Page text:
Steve Saville tells us:
The crux of the issue is that most of the gold mined in the past has not been consumed (burnt, eaten, used-up in industrial processes or built into structures); rather, it remains available today in readily saleable form. Consequently, gold-mine supply adds only about 1.5% per year to the total supply of gold, and changes in mine supply have very little influence on gold's supply/demand equation. . . .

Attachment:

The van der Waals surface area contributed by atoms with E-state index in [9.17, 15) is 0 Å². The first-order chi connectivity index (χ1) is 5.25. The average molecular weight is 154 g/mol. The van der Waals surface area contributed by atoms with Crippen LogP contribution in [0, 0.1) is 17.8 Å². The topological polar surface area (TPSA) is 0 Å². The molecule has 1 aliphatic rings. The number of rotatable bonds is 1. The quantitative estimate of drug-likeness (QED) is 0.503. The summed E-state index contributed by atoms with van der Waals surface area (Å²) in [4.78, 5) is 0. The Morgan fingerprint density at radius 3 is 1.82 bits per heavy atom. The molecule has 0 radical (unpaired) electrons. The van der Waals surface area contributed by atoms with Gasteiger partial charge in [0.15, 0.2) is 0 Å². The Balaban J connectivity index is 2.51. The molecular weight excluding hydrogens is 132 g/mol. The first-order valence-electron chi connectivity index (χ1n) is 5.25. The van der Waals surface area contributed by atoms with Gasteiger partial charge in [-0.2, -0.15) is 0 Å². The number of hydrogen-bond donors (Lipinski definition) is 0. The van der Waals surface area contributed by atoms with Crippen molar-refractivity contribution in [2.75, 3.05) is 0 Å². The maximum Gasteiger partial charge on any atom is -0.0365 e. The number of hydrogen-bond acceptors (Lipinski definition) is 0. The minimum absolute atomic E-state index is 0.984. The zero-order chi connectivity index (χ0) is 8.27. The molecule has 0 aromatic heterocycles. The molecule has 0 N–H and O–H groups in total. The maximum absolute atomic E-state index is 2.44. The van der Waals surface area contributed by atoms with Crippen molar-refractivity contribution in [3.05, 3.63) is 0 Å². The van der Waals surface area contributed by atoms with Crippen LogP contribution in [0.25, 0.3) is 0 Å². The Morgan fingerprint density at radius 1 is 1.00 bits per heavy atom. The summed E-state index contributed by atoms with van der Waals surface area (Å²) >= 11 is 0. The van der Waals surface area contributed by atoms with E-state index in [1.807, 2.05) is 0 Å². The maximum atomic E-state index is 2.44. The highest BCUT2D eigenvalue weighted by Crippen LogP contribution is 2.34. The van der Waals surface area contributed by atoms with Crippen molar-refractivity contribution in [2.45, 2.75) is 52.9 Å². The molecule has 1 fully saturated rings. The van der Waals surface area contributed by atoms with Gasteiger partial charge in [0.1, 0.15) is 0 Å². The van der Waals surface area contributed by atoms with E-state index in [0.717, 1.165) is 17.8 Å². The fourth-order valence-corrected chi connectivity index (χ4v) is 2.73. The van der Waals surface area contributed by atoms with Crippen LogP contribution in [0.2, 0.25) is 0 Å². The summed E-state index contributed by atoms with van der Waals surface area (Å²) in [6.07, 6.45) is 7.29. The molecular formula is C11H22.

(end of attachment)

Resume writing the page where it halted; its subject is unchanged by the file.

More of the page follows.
By way of further explanation, imagine that gold were money. In this case, the contribution to total supply made by the mining industry would be the monetary inflation rate. If the inflation rate were zero, that is, if the gold-mining industry ceased to exist, then gold's purchasing power would tend to increase over the long-term at roughly the same rate as the economy grew. For example, if, during a 20-year period, there were no money (gold) supply growth and average annual economic growth of 3% then gold's purchasing power would be expected to gain a total of about 80% (3%/year compounded for 20 years) over the course of this period. At no stage would there be a shortage of money (gold), assuming that prices were permitted to freely adjust.